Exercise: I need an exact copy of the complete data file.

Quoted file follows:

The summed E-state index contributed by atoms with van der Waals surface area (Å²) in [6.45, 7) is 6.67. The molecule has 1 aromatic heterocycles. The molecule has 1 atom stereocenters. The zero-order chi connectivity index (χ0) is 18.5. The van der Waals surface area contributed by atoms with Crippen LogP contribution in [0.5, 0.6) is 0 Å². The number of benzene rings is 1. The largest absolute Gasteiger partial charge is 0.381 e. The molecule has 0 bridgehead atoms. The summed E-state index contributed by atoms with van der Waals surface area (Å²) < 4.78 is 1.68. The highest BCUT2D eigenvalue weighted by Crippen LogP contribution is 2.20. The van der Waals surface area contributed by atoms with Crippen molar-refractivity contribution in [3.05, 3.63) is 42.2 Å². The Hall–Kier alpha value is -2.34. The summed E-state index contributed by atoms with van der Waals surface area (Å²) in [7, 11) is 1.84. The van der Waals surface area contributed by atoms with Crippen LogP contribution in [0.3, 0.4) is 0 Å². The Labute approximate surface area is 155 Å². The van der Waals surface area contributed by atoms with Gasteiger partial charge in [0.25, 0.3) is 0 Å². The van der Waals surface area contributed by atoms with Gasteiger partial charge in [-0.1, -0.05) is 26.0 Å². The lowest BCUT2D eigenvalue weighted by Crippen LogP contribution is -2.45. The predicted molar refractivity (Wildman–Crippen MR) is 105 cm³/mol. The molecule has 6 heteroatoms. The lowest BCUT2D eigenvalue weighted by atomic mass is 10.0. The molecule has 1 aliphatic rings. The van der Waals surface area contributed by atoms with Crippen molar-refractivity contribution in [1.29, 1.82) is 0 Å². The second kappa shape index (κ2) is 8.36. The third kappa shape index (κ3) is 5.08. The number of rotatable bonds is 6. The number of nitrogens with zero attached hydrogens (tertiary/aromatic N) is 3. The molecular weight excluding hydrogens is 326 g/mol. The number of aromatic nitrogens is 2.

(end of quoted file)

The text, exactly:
The summed E-state index contributed by atoms with van der Waals surface area (Å²) in [6.45, 7) is 6.67. The molecule has 1 aromatic heterocycles. The molecule has 1 atom stereocenters. The zero-order chi connectivity index (χ0) is 18.5. The van der Waals surface area contributed by atoms with Crippen LogP contribution in [0.5, 0.6) is 0 Å². The number of benzene rings is 1. The largest absolute Gasteiger partial charge is 0.381 e. The molecule has 0 bridgehead atoms. The summed E-state index contributed by atoms with van der Waals surface area (Å²) < 4.78 is 1.68. The highest BCUT2D eigenvalue weighted by Crippen LogP contribution is 2.20. The van der Waals surface area contributed by atoms with Crippen molar-refractivity contribution in [3.05, 3.63) is 42.2 Å². The Hall–Kier alpha value is -2.34. The summed E-state index contributed by atoms with van der Waals surface area (Å²) in [7, 11) is 1.84. The van der Waals surface area contributed by atoms with Crippen LogP contribution in [0.3, 0.4) is 0 Å². The Labute approximate surface area is 155 Å². The van der Waals surface area contributed by atoms with Gasteiger partial charge in [0.25, 0.3) is 0 Å². The van der Waals surface area contributed by atoms with Gasteiger partial charge in [-0.1, -0.05) is 26.0 Å². The lowest BCUT2D eigenvalue weighted by Crippen LogP contribution is -2.45. The predicted molar refractivity (Wildman–Crippen MR) is 105 cm³/mol. The molecule has 6 heteroatoms. The lowest BCUT2D eigenvalue weighted by atomic mass is 10.0. The molecule has 1 aliphatic rings. The van der Waals surface area contributed by atoms with Crippen molar-refractivity contribution in [1.29, 1.82) is 0 Å². The second kappa shape index (κ2) is 8.36. The third kappa shape index (κ3) is 5.08. The number of rotatable bonds is 6. The number of nitrogens with zero attached hydrogens (tertiary/aromatic N) is 3. The molecular weight excluding hydrogens is 326 g/mol. The number of aromatic nitrogens is 2.